Why do I need a will?
What should I include in my will?
I have lost my will. Can I use a copy?
Can I draft a will myself?
What should I do if I have assets outside England and Wales?
Can we make a joint will?
What is the difference between a mutual will and a mirror will?
Who will look after my children if I do not appoint a guardian?
What does an executor do?
How do I obtain probate?
What shall I do if there is no will?
All the executors are dead. Who applies for probate?
Which tax forms do I complete?
How do I calculate the Inheritance Tax liability?
What is Inheritance Tax?
When is Inheritance Tax payable?
Is probate always necessary?
Which taxes does an executor need to consider?
Can an executor be paid an hourly rate for his or her trouble?
What is a deed of variation?
What is a trust?
How can I avoid Inheritance Tax?
What are the costs involved in obtaining a Grant of Probate/ Representation and the Administration of an Estate?

 

 

 

 

Why do I need a will?

The existence of a will dictates what will happen to the testator's property on death. If a person dies with a will in place, the deceased's estate will be distributed in accordance with the terms of that will.

If a person dies intestate (i.e. without a (valid) will), the estate will pass in accordance with the intestacy provisions, which are a set of statutory rules. Without a will, spouses may not automatically inherit all of the deceased's estate; any children will automatically receive their share at 18 years; and unmarried partners will not receive anything.

It is important to have your will drafted as soon as your able: a will is not valid if it has been drawn up when the testator no longer has his/her mental faculties.



Back to top


 

 

What should I include in my will?

A will should include the following:

1. Revocation clause;
2. Executors and trustees: these are the people who will administer the testator's estate;
3. Guardians: if you have any children under 18, it is important to include a guardianship clause and choose you would like to look after your children on your death;
4. Directions for burial: you might like to include a wish that you want to be buried or cremated;
5. Beneficiaries: these are the people who will inherit your estate. You can leave your entire estate to one person, a number of people, or make specific gifts;
6. Attestation clause: this is where the will is executed and witnessed.

Your will can be as simple or as complicated as you like. The above is only for the most basic of wills. There are many other inclusions which can prove very useful.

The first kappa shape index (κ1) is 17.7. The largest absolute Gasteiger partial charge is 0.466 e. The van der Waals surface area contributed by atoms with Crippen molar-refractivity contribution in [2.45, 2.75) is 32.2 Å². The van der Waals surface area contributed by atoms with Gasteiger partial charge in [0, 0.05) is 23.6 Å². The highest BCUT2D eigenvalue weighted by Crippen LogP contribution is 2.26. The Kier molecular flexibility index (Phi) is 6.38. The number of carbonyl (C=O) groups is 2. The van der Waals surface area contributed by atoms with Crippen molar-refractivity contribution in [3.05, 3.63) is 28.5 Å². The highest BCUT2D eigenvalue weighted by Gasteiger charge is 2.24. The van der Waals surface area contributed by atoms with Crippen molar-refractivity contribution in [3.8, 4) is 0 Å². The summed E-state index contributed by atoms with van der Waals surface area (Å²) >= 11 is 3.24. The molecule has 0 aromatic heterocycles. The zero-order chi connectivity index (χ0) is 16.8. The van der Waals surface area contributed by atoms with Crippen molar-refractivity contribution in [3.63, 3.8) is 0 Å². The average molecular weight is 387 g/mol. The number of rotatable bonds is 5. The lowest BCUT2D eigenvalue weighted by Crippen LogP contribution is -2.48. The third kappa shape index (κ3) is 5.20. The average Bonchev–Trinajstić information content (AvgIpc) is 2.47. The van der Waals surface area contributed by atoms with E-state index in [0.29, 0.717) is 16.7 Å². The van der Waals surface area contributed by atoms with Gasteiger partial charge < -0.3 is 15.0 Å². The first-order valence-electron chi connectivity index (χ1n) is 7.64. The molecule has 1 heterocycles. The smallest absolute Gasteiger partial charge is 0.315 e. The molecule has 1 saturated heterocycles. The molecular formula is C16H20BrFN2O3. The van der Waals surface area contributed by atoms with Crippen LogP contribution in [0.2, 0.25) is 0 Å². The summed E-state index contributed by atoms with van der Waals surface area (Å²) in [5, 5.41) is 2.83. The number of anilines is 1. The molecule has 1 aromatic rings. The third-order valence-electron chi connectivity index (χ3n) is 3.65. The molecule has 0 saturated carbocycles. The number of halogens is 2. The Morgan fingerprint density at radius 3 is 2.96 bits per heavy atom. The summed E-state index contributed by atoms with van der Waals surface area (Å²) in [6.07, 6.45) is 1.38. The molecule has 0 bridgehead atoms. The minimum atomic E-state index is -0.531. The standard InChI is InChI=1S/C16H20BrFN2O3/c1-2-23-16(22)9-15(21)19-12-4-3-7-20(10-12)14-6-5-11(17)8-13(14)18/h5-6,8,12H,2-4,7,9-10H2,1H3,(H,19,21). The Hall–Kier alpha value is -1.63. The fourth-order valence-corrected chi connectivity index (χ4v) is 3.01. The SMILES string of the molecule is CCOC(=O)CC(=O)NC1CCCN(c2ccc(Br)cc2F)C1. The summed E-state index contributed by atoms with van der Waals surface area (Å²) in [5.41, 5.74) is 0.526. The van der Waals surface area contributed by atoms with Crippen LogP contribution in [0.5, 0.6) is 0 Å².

Back to top

 

 

 

I have lost my will. Can I use a copy?

 

No. It is only the original will with the original signatures which is valid.



Back to top


 

 

 

Can I draft a will myself?

 

Theoretically, a will can be drafted by anyone. It is though, important to get both the contents and the execution of the will correct. Otherwise your intentions may not come to fruition.

If your will does not dispose of all your property, you will die partially intestate. The intestacy provisions will apply to the assets you have not included in your will (please see Why do I need a will?).

A poorly drafted will may mean that gifts may fail: it may not be possible to identify a beneficiary, or a gift.

A solicitor should also be able to give you advice on estate planning and the tax implications of making particular gifts in your will and to whom.

Wills can be challenged. If your will is poorly drafted there is a greater likelihood of it being challenged.



Back to top


 

 

 

What should I do if I have assets outside England and Wales?

 

If you have assets outside England and Wales, we strongly advise you to have a will drafted in the relevant country, as well as a will for England and Wales. If you do not do so, you could potentially be setting up a conflict of laws by trying to force a country to adopt your English will. This will often be refused.



Back to top


 

 

 

Can we make a joint will?

 

No, but you can make mirror wills.

 

A joint will is one Will made by two or more Testators. In England, it is not possible to make a joint will.



Back to top


 

 

 

What is the difference between a mutual will and a mirror will?

 

A mirror will is where two people each write a will which directly mirrors the other's. For example, the couple could appoint each other and another person as their executors and would each leave everything to the other.

A mutual will is much more rare in practice. It is the same as a mirror will except for the fact that it restricts the survivor of the two testators' from changing his/her will after first death. The couple are locked into an agreement amongst themselves and neither of them are able to change the will when the other dies.



Back to top


 

 

 

Who will look after my children if I do not appoint a guardian?

 

If you are an unmarried couple, the father may not automatically inherit the right to look after your children, even if he is the natural father. It is necessary for the father to have obtained parental responsibility for the child.

A father has automatic parental responsibility if he is or has been married to the mother or if he is registered on the birth certificate and the child was born after 2003. A father can obtain parental responsibility through a formal agreement with the mother, or by court order.